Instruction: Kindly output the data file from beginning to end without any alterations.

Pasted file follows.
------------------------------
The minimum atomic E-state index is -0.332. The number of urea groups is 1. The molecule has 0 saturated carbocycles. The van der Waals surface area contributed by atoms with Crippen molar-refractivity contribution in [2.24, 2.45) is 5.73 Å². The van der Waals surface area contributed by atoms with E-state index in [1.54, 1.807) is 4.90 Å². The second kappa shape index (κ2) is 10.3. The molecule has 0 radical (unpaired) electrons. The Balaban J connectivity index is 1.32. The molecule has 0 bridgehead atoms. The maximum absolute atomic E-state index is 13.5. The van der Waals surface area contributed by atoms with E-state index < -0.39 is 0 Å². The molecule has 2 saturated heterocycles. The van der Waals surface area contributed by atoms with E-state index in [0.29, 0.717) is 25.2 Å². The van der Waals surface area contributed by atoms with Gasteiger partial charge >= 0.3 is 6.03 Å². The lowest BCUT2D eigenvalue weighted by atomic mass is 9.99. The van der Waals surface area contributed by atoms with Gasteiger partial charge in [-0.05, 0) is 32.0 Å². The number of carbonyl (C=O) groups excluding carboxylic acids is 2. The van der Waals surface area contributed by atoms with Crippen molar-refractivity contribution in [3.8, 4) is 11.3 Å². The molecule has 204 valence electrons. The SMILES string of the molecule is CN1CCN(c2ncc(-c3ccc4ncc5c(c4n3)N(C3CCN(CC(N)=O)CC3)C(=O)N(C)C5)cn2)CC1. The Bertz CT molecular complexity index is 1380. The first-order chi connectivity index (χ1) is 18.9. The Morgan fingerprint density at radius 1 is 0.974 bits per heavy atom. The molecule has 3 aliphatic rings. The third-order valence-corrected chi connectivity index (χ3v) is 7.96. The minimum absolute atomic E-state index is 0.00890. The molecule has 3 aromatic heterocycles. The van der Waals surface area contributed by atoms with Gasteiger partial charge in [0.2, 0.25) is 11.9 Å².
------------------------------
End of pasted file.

The minimum atomic E-state index is -0.332. The number of urea groups is 1. The molecule has 0 saturated carbocycles. The van der Waals surface area contributed by atoms with Crippen molar-refractivity contribution in [2.24, 2.45) is 5.73 Å². The van der Waals surface area contributed by atoms with E-state index in [1.54, 1.807) is 4.90 Å². The second kappa shape index (κ2) is 10.3. The molecule has 0 radical (unpaired) electrons. The Balaban J connectivity index is 1.32. The molecule has 0 bridgehead atoms. The maximum absolute atomic E-state index is 13.5. The van der Waals surface area contributed by atoms with E-state index < -0.39 is 0 Å². The molecule has 2 saturated heterocycles. The van der Waals surface area contributed by atoms with E-state index in [0.29, 0.717) is 25.2 Å². The van der Waals surface area contributed by atoms with Gasteiger partial charge >= 0.3 is 6.03 Å². The lowest BCUT2D eigenvalue weighted by atomic mass is 9.99. The van der Waals surface area contributed by atoms with Gasteiger partial charge in [-0.05, 0) is 32.0 Å². The number of carbonyl (C=O) groups excluding carboxylic acids is 2. The van der Waals surface area contributed by atoms with Crippen molar-refractivity contribution in [3.8, 4) is 11.3 Å². The molecule has 204 valence electrons. The SMILES string of the molecule is CN1CCN(c2ncc(-c3ccc4ncc5c(c4n3)N(C3CCN(CC(N)=O)CC3)C(=O)N(C)C5)cn2)CC1. The Bertz CT molecular complexity index is 1380. The first-order chi connectivity index (χ1) is 18.9. The Morgan fingerprint density at radius 1 is 0.974 bits per heavy atom. The molecule has 3 aliphatic rings. The third-order valence-corrected chi connectivity index (χ3v) is 7.96. The minimum absolute atomic E-state index is 0.00890. The molecule has 3 aromatic heterocycles. The van der Waals surface area contributed by atoms with Gasteiger partial charge in [0.2, 0.25) is 11.9 Å².